Italy set for frugal New Year festivities
Spending on travel, food cut as effects of recession linger31 December, 17:07
(ANSA) - Rome, December 31 - Italians will be spending less on parties and staying closer to home this New Year as the effects of Italy's longest postwar recession continue to bite.
The traditional New Year's Eve dinner of lentils and cotechino, a cooked pork sausage, will be eaten at home by some 70% of Italians, according to surveys.
"It's going to be another frugal fest," said farmers' association Coldiretti, which measures seasonal spending on food and conducts polls on what consumers are going to do.
A small minority of Italians will be heading off for holidays in the sun or trips to New Year favourites like London, Paris and New York.
Famed Italian resorts, on the other hand, are sold out.
Cortina d'Ampezzo, the jewel of the Dolomites, has been "inundated with Russian bookings", the local hoteliers' association said.
The iconic Naples bay island of Capri is also booked out, by Italian and international tourists.
They will be enjoying mostly mild weather, the Italian meteorological office said.
"Sun will be making a return to the north while it will be even milder, albeit rainy, in the south," it said. Italians will spend an average of 66 euros on New Year's dinner, Coldiretti said. At least 47% of respondents have budgeted less than 50 euros, 26% plan to spend 50-100 euros, and 14% will spend 100-200 euros. At least 68% said they will ring in 2014 behind closed doors: 28% at home and 40% at the homes of relatives or friends.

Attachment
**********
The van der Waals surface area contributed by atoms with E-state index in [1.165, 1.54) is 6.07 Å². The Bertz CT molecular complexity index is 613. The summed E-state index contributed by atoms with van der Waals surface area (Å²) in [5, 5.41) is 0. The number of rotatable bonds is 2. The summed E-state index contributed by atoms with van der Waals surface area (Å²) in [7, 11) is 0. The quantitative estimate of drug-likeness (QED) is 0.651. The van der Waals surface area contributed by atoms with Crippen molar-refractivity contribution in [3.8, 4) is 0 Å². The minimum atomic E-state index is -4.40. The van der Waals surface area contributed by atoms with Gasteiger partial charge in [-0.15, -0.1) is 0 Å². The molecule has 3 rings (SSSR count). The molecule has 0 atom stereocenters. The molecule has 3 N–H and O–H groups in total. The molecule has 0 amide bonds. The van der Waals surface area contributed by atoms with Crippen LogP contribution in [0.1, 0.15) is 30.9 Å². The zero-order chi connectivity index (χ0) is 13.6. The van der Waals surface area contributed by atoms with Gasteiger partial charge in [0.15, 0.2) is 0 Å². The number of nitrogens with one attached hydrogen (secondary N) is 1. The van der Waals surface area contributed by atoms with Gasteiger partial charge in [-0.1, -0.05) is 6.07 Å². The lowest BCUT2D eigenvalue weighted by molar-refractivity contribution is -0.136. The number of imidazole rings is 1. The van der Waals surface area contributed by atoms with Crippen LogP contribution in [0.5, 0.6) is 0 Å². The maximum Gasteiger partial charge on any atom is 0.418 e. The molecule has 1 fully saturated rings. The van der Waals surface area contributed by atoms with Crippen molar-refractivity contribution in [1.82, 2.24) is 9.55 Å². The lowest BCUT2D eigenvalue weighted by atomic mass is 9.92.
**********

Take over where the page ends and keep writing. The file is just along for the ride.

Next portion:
More families are choosing traditional, cheaper Italian products over exotic foods: 81% of Italians will be eating lentils and 73% will consume cotechino, up 9% over last year, while 5% will splurge on oysters and 4% on caviar, down 2% and 1% respectively. Spending on local, seasonal fruit is set to rise by 11% while estimated sales of out-of-season cherries and peaches will shed 1%. Almost nine in 10 Italians will imbibe Italian sparkling wine, or spumante, while 11% said they prefer champagne.
More than 80 million spumante corks will pop at midnight as Italians prefer the national bubbly over champagne to salute 2014, Coldiretti said.
A vast majority of Italians also said they won't give up their traditional holiday cakes such as panettone (81%) and pandoro (78%).
The New Year comes as Italy is struggling out of a grim recession and still grappling with painful austerity measures.
In the latest doleful economic news, it was reported that absolute poverty had doubled from 2005 to 2012 and tripled in the richer and far more industrial north, while relative poverty was at a high since records began in 1997.
Italians are also bracing for the traditional New Year's fireworks mayhem, which usually brings mutilations and sometimes deaths. Police, who have been seizing powerful and illegal fireworks for weeks, said spending on "munitions-grade pyrotechnical devices" was down because of the recession but they were still "preparing for the worst" in cities like Naples where the lust for saluting the new year in the loudest mode possible shows "little sign of abating".
Many of Italy's biggest pop stars will also be making a lot of noise around midnight - including the first-ever New Year's concert in Rome's huge Circus Maximus.